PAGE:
Peer-Reviewed Journal Details
Mandatory Fields
Galvin P, Thompson D, Ryan KB, McCarthy A, Moore AC, Burke CS, Dyson M, Maccraith BD, Gun'ko YK, Byrne MT, Volkov Y, Keely C, Keehan E, Howe M, Duffy C, MacLoughlin R
Cellular and molecular life sciences : CMLS
Nanoparticle-based drug delivery: case studies for cancer and cardiovascular applications.
Optional Fields
Nanoparticles (NPs) comprised of nanoengineered complexes are providing new opportunities for enabling targeted delivery of a range of therapeutics and combinations. A range of functionalities can be included within a nanoparticle complex, including surface chemistry that allows attachment of cell-specific ligands for targeted delivery, surface coatings to increase circulation times for enhanced bioavailability, specific materials on the surface or in the nanoparticle core that enable storage of a therapeutic cargo until the target site is reached, and materials sensitive to local or remote actuation cues that allow controlled delivery of therapeutics to the target cells. However, despite the potential benefits of NPs as smart drug delivery and diagnostic systems, much research is still required to evaluate potential toxicity issues related to the chemical properties of NP materials, as well as their size and shape. The need to validate each NP for safety and efficacy with each therapeutic compound or combination of therapeutics is an enormous challenge, which forces industry to focus mainly on those nanoparticle materials where data on safety and efficacy already exists, i.e., predominantly polymer NPs. However, the enhanced functionality affordable by inclusion of metallic materials as part of nanoengineered particles provides a wealth of new opportunity for innovation and new, more effective, and safer therapeutics for applications such as cancer and cardiovascular diseases, which require selective targeting of the therapeutic to maximize effectiveness while avoiding adverse effects on non-target tissues.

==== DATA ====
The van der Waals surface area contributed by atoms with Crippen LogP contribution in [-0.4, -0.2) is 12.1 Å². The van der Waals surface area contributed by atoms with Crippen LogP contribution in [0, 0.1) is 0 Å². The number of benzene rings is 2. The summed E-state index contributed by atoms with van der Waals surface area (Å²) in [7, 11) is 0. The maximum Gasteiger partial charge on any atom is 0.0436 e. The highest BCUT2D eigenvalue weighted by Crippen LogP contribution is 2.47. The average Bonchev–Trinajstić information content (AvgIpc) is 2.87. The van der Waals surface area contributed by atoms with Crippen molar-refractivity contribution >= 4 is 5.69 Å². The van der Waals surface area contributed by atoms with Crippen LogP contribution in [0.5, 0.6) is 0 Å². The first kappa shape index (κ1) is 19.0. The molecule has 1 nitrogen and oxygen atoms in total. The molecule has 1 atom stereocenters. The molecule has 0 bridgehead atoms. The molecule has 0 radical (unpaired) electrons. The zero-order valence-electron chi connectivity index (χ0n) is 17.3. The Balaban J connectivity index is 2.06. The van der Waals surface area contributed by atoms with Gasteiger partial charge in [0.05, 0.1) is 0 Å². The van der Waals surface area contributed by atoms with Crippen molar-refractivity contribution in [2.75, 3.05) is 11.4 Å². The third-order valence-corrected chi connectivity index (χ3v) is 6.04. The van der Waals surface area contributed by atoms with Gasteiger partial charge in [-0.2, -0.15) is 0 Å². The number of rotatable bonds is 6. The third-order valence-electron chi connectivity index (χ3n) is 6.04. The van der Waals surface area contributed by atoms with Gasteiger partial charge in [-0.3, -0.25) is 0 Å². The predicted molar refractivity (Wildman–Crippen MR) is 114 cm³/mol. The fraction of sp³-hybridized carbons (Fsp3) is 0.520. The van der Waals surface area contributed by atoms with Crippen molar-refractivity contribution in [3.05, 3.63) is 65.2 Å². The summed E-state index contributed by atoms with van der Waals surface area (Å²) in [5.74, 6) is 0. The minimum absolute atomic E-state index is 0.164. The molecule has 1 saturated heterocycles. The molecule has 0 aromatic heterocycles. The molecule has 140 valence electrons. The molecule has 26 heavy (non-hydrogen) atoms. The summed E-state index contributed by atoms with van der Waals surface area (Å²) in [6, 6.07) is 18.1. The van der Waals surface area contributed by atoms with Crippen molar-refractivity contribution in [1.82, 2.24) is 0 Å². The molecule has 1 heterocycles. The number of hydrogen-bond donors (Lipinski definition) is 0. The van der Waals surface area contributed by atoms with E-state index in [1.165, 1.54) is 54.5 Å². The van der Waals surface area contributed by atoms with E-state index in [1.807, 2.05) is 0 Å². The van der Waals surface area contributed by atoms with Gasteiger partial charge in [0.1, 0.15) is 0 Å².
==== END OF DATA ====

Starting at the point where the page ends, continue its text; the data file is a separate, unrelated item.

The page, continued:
Grant Details